Buffalo genomic study has just been initiated in collaboration with NBAGR. A twenty nucleotide base pair length having di-nucleotide repeats have been identified showing polymorphic expression of milk production in low and high milk producing buffaloes. Study revealed more than 30 percent dissimilarity between high and low yielding buffalo genotypes.
OvSynch plus protocol for estrus induction in buffaloes
Anestrus, in pubertal heifers and postpartum buffaloes, is the primary cause for low reproductive and productive performance of buffaloes. The condition is associated with the presence of static ovaries and though follicular development may occur, none of the ovarian follicles becomes mature enough to ovulate. In anestrus animals, doninant follicle (DF) undergoes atresia instead of ovulation. Analysis of ovarian response of anestrus buffaloes to ‘Ovsynch’ protocol revealed that only the buffaloes with a large DF (>9mm) at the time of first GnRH injection respond well to this treatment. However, such an accurate assessment of follicular size is difficult under field conditions with routine per-rectal palpation. Hence, to ensure consistently similar ovarian follicular picture of all anestrus buffaloes at the time of first GnRH injection, a new protocol was developed and named ‘Ovsynch Plus.’ In this protocol, an injection of PMSG is administered 72 h prior to the first GnRH injection of Ovsynch treatment, in order to support ovarian follicular
development so that at least one large follicle is available 72 h later for responding to the GnRH injection with ovulation/ luteinization. Resulting luteal structure in the ovary is then subjected to luteolysis by PGF given 7 days later. Further administration of GnRH ensures synchronous ovulations of preovulatory follicles to allow fixed time insemination of treated animals.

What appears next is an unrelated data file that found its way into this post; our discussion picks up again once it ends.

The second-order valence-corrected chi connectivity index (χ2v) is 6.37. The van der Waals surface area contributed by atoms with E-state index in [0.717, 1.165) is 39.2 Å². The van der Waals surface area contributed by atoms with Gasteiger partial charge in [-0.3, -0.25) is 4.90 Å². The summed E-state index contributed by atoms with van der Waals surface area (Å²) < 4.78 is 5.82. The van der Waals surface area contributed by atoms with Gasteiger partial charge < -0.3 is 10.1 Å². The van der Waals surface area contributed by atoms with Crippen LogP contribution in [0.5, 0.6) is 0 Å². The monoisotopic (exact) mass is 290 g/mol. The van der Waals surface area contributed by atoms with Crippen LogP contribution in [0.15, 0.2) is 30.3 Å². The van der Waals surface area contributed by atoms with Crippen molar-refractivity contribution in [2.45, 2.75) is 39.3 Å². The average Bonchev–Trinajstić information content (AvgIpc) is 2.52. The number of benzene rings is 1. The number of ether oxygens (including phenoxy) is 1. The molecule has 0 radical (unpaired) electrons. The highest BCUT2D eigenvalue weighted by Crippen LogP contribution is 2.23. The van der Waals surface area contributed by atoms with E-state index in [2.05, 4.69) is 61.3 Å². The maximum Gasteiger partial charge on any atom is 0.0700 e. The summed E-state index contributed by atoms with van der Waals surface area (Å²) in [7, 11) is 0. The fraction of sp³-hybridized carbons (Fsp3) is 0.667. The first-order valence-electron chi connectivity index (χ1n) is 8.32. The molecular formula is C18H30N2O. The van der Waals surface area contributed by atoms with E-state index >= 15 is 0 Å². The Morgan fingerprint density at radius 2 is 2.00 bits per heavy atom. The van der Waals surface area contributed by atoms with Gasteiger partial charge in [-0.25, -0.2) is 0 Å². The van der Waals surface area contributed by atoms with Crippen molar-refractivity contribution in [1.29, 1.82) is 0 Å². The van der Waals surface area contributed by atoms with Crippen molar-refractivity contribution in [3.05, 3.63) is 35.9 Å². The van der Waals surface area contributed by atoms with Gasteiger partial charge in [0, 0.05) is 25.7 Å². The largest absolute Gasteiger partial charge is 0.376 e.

Developed OvSynch protocol for estrus induction in buffaloes.
The major advantage of this protocol is that it induces oestrus in cyclic as well as acyclic animals within a close window. Buffaloes not coming into estrus within the defined period following this protocol also become cyclic and get pregnant within one month of treatment, if initiated during breeding season.
Embryo transfer technology
Efforts have been made in developing and improving the embryo transfer technology for buffaloes which has resulted in the production of 20 calves at this Institute. Technology for large scale production of in-vitro matured and in-vitro fertilized embryos using slaughter house ovaries has also been developed. The embryo cryoprservation technique has been standardized. This technique has been standardized for in-vitro maturation of oocytes obtained from abattoir ovaries followed by their in-vtiro fertilization and culture of the resulting embryos to transferable stage. The technique of IVF will be of immense use for faster multiplication of elite germplasm and progeny testing of bulls after collecting oocytes from live animals.